But Syriza’s latest day out at the polls is not only a means to get the electorate’s retrospective blessing. It is also, perhaps more importantly, an attempt to pass the buck from the governing to the governed. It allows those in leadership positions, those who have been democratically elected to lead, to avoid having to lead, either by asking the people to make decisions on their behalf, or by making a decision, refusing to take responsibility for it, and passing that responsibility on in the shape of yet another public vote. Tsipras and Co are placeholders in leaders’ clothing.

But the Syriza government’s betrayal of the Greek people, in which it has effectively colluded in the Troika’s own remote-control subordination of Greece to the rules and regulations of the Eurozone, is not just a failure of leadership; it is also a failure of ideas. Yes, Syriza struck all the right anti-austerity poses (although, as we have argued on spiked, it simultaneously embraced the environmentalist-packaged culture of limits that is at the root of austerity thinking). And, yes, Syriza did appear to be committed to some alternative vision of Greece’s future. But nestling amid the wishful thinking, in which state spending, fuelled by credit, will once more pump up Greece’s low-productivity economy, there was one commitment that trumped all of Syriza’s proposals: the ruling Tsipras faction was always determined to remain in the Eurozone.

And because of that lack of political imagination, that refusal to countenance an exit, that steadfast commitment to the very project that stymies democracy and popular sovereignty across Europe, Syriza’s rule has necessarily acquired the look of a charade. It really could do no other. Syriza made the right noises. It talked about democracy, and it called Greece’s treatment a ‘humiliation’. But, behind the scenes, the technocratic governance of Greece by assorted EU institutions proceeded soundlessly and relentlessly. Tsipras and Syriza haven’t so much led, as followed. They have postured against the rigid, technocratic nature of EU rule, while simultaneously subordinating themselves and Greece to it. They are leading Greece while conspiring to undermine their ability to do so. No wonder Belgium’s finance minister felt confident enough to dismiss the next round of Greek democracy: ‘The iron logic of a monetary union is that whatever the result of the Greek elections, the agreed-upon [bailout terms] can and will not be changed.’ Tsipras and his comrades are the acceptable faces of the iron logic of monetary union.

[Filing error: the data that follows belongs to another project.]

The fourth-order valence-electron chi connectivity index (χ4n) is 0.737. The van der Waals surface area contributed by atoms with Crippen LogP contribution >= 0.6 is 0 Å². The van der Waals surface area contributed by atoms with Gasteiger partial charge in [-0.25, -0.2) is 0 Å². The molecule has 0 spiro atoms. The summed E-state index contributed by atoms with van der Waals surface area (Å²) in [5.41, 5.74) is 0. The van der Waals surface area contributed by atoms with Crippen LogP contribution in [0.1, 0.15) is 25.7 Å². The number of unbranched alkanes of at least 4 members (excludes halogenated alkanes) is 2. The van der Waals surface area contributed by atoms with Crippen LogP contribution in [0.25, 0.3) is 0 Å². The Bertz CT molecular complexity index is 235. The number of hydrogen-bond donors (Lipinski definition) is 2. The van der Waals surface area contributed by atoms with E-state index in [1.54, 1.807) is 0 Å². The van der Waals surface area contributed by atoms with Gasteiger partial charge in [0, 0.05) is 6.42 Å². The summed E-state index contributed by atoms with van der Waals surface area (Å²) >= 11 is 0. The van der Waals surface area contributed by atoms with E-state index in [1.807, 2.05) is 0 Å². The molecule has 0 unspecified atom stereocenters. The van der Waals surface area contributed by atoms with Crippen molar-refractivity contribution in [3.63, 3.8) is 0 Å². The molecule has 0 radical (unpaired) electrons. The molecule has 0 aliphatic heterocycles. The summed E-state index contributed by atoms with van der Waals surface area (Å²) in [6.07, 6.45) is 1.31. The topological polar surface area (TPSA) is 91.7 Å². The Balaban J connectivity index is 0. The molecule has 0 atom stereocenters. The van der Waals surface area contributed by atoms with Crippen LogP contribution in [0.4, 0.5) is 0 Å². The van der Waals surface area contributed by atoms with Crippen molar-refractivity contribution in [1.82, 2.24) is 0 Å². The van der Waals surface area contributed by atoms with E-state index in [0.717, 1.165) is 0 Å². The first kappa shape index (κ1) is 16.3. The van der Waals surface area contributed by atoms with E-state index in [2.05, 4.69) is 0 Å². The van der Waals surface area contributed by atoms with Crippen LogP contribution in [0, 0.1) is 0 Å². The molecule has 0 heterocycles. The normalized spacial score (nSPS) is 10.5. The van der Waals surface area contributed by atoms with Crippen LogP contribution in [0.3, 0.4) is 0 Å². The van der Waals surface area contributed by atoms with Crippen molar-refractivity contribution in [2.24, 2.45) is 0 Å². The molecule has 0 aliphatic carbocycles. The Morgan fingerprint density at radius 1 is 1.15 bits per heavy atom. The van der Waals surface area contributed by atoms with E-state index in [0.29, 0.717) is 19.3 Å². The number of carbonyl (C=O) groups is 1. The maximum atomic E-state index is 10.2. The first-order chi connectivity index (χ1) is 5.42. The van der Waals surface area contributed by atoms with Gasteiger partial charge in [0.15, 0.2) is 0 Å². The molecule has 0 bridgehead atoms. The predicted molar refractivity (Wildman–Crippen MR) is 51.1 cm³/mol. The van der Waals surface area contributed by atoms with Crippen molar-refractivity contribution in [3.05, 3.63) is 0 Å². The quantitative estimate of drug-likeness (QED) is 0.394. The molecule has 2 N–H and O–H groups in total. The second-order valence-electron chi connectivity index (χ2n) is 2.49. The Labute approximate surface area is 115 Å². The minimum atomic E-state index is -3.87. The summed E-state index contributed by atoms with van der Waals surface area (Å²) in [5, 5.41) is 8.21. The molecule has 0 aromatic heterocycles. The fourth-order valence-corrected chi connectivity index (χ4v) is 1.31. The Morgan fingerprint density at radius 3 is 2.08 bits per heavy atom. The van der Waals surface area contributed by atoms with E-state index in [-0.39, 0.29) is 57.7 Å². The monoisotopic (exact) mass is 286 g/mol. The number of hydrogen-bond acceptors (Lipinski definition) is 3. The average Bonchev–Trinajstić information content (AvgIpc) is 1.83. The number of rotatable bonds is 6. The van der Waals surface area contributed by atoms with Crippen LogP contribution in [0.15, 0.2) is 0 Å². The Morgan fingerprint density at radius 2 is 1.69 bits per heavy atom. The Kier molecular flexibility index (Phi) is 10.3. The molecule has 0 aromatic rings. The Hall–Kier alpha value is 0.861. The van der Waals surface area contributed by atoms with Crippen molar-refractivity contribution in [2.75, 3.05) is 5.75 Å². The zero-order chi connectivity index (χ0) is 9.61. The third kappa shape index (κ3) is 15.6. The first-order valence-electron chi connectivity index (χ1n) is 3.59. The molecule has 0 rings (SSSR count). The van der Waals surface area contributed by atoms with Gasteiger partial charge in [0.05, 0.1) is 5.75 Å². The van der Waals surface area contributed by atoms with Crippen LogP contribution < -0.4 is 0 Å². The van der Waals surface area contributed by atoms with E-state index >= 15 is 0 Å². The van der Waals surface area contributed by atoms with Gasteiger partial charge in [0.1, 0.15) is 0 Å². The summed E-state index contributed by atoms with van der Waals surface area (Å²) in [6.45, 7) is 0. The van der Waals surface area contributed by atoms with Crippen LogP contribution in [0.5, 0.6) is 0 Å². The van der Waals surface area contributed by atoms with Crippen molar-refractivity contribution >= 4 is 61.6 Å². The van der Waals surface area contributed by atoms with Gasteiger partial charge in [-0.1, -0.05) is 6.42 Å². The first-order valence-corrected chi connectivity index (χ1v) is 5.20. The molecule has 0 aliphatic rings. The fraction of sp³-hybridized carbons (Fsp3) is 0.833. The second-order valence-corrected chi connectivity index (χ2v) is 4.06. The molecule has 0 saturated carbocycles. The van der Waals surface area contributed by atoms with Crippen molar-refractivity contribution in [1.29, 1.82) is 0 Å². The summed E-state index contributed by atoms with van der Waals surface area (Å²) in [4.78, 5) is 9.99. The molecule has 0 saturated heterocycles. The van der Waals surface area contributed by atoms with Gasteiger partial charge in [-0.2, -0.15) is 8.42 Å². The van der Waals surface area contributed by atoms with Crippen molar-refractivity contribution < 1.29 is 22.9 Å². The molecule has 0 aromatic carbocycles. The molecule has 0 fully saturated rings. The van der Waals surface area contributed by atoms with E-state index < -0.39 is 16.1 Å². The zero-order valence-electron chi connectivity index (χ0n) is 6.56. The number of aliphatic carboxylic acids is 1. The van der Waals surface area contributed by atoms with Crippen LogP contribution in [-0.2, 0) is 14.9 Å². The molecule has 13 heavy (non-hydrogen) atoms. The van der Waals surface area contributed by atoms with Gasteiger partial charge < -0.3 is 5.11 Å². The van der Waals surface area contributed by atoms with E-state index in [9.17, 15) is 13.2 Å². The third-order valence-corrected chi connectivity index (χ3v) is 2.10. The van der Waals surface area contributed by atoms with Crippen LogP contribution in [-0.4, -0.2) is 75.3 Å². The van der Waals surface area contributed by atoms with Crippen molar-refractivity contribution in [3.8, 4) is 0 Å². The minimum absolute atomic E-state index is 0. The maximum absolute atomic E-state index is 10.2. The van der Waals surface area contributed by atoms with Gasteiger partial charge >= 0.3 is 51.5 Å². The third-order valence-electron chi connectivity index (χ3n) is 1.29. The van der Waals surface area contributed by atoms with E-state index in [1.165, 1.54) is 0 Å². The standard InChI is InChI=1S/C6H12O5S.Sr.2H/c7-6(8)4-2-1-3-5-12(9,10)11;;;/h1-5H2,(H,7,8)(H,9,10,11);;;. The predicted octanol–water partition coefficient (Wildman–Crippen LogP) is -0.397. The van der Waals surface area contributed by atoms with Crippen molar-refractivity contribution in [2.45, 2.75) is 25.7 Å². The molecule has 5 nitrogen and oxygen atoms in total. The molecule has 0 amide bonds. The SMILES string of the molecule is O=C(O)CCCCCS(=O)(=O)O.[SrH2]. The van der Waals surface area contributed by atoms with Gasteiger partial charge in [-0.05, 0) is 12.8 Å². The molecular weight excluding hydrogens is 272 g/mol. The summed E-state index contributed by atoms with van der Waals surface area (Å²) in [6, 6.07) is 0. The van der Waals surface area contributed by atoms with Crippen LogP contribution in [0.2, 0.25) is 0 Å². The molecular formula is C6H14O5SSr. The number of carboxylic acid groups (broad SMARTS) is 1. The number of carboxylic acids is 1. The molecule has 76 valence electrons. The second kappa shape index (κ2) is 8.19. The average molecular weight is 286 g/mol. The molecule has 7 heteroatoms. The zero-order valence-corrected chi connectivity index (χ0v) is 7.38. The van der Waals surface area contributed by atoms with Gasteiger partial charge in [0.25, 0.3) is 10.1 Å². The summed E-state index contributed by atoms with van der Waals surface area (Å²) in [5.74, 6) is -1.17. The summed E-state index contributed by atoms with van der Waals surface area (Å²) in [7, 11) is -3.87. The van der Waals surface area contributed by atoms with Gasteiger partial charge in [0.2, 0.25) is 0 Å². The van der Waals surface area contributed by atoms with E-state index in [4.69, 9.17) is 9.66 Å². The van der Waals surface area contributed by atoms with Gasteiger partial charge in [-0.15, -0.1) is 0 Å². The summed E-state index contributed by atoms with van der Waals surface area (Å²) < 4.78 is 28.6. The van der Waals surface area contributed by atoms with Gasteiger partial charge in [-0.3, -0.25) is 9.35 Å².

In fact, EU leaders have started to talk openly of Tsipras as a man they can do business with. In July, French president Francois Hollande said Tsipras was ‘courageous’ for going against his own democratic mandate: ‘He was elected on a very left-wing platform and he’s ended up carrying out reforms that are really difficult.’ And, last week, German chancellor Angela Merkel praised Tsipras as a leader ‘repeatedly committed to carrying out [the bailout] programme’. Hollande’s and Merkel’s seal of approval is to be expected. For Tsipras and what is now left of Syriza have abdicated political leadership and jettisoned political ideas in favour of the rule-bound technocracy of the EU project. That recent polls have put the old EU stooges of New Democracy ahead of Syriza for the first time in nearly two years is testament to the Greeks’ weariness of Syriza’s antics. It seems that even if Syriza loses the elections later this month, Tsipras’s belief that There Is No Alternative (to the Eurozone) has triumphed.

Tim Black is deputy editor at spiked.

Picture by: Wikimedia Commons.

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Topics World